You only need a solution when there is a problem.
State-mandated rationing indicates there is a supply problem. We want more water, and the existence of a government monopoly interferes with the efforts of the private sector to provide it.
We have very cheap water...
Even when used at the state-approved time, in the state-approved way, it is likely not as cheap as it would be when supplied in the absence of a government monopoly. And if you are caught using it otherwise, the cost can rise sharply, particularly if you try to resist.
... if there is only the problem as raised by RJag then that can be resolved through a government body such as the Ombudsman, end of story.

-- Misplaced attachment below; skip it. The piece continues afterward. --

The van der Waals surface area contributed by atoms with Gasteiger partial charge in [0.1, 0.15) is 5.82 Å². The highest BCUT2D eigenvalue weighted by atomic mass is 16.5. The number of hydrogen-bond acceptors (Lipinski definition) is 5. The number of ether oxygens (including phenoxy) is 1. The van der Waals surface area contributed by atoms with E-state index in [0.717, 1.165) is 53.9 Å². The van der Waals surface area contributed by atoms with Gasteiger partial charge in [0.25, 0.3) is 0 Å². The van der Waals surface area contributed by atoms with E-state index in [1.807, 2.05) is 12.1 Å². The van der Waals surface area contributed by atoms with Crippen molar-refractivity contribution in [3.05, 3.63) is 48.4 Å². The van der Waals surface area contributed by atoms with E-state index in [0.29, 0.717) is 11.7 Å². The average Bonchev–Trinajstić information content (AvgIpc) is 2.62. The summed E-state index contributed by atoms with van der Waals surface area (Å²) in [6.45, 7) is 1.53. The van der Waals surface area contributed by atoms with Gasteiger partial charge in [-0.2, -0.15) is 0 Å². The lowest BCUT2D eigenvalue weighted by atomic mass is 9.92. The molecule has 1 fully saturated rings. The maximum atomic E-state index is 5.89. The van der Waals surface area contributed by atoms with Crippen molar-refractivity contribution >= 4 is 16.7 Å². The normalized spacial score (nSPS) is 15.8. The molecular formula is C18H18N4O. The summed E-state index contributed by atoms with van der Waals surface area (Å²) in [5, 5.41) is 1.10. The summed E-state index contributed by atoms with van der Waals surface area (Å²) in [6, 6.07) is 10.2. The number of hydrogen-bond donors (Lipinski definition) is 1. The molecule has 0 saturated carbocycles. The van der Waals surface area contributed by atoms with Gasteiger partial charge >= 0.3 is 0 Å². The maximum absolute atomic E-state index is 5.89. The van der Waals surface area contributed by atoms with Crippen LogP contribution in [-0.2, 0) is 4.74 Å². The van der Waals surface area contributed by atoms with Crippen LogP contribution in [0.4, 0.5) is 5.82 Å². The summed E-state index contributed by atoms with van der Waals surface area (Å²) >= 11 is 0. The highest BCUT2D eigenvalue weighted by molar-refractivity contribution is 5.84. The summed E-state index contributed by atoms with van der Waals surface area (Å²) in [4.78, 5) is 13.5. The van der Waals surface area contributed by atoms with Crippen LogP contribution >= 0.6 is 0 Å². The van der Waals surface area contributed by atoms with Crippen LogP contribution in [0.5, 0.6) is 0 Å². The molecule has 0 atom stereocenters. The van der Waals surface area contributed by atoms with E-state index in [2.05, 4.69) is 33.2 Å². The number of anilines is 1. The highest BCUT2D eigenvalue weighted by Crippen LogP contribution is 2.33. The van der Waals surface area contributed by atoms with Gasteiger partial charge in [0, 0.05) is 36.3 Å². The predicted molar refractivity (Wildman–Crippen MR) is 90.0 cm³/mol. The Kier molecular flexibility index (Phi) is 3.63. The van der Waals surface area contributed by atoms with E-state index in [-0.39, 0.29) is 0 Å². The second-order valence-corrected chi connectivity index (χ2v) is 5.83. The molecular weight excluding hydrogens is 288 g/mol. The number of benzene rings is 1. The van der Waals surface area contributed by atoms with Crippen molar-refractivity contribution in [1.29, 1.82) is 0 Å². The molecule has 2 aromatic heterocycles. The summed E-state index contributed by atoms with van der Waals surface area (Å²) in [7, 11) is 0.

Even if there was only the problem raised by rjag, I think most people would prefer a system where expressing their dissatisfaction is no more bothersome than taking their business to a competitor over a system where the process begins with initiating lengthy administrative procedures.